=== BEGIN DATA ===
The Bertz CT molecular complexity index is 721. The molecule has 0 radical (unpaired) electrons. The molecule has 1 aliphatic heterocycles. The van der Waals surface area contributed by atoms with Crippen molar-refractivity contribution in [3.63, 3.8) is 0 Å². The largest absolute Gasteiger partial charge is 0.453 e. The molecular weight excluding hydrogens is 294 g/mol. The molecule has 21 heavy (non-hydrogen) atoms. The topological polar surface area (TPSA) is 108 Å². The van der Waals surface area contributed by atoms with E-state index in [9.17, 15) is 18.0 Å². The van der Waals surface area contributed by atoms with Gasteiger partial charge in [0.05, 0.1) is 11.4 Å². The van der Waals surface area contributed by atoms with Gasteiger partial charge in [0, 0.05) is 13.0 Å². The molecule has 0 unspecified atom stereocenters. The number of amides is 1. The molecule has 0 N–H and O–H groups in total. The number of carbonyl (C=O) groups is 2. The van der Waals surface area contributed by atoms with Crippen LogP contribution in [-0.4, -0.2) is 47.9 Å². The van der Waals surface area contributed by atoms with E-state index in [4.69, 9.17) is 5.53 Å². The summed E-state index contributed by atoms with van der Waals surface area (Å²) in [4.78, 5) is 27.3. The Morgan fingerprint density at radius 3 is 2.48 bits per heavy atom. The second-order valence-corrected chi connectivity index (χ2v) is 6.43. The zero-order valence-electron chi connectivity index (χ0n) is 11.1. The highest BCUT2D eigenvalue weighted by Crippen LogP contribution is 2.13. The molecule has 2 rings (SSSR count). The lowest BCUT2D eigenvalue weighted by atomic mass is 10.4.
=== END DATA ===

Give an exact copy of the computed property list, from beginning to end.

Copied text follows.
The Bertz CT molecular complexity index is 721. The molecule has 0 radical (unpaired) electrons. The molecule has 1 aliphatic heterocycles. The van der Waals surface area contributed by atoms with Crippen molar-refractivity contribution in [3.63, 3.8) is 0 Å². The largest absolute Gasteiger partial charge is 0.453 e. The molecular weight excluding hydrogens is 294 g/mol. The molecule has 21 heavy (non-hydrogen) atoms. The topological polar surface area (TPSA) is 108 Å². The van der Waals surface area contributed by atoms with E-state index in [9.17, 15) is 18.0 Å². The van der Waals surface area contributed by atoms with Gasteiger partial charge in [0.05, 0.1) is 11.4 Å². The van der Waals surface area contributed by atoms with Gasteiger partial charge in [0, 0.05) is 13.0 Å². The molecule has 0 unspecified atom stereocenters. The number of amides is 1. The molecule has 0 N–H and O–H groups in total. The number of carbonyl (C=O) groups is 2. The van der Waals surface area contributed by atoms with Crippen LogP contribution in [-0.4, -0.2) is 47.9 Å². The van der Waals surface area contributed by atoms with E-state index in [4.69, 9.17) is 5.53 Å². The summed E-state index contributed by atoms with van der Waals surface area (Å²) in [4.78, 5) is 27.3. The Morgan fingerprint density at radius 3 is 2.48 bits per heavy atom. The second-order valence-corrected chi connectivity index (χ2v) is 6.43. The zero-order valence-electron chi connectivity index (χ0n) is 11.1. The highest BCUT2D eigenvalue weighted by Crippen LogP contribution is 2.13. The molecule has 2 rings (SSSR count). The lowest BCUT2D eigenvalue weighted by atomic mass is 10.4.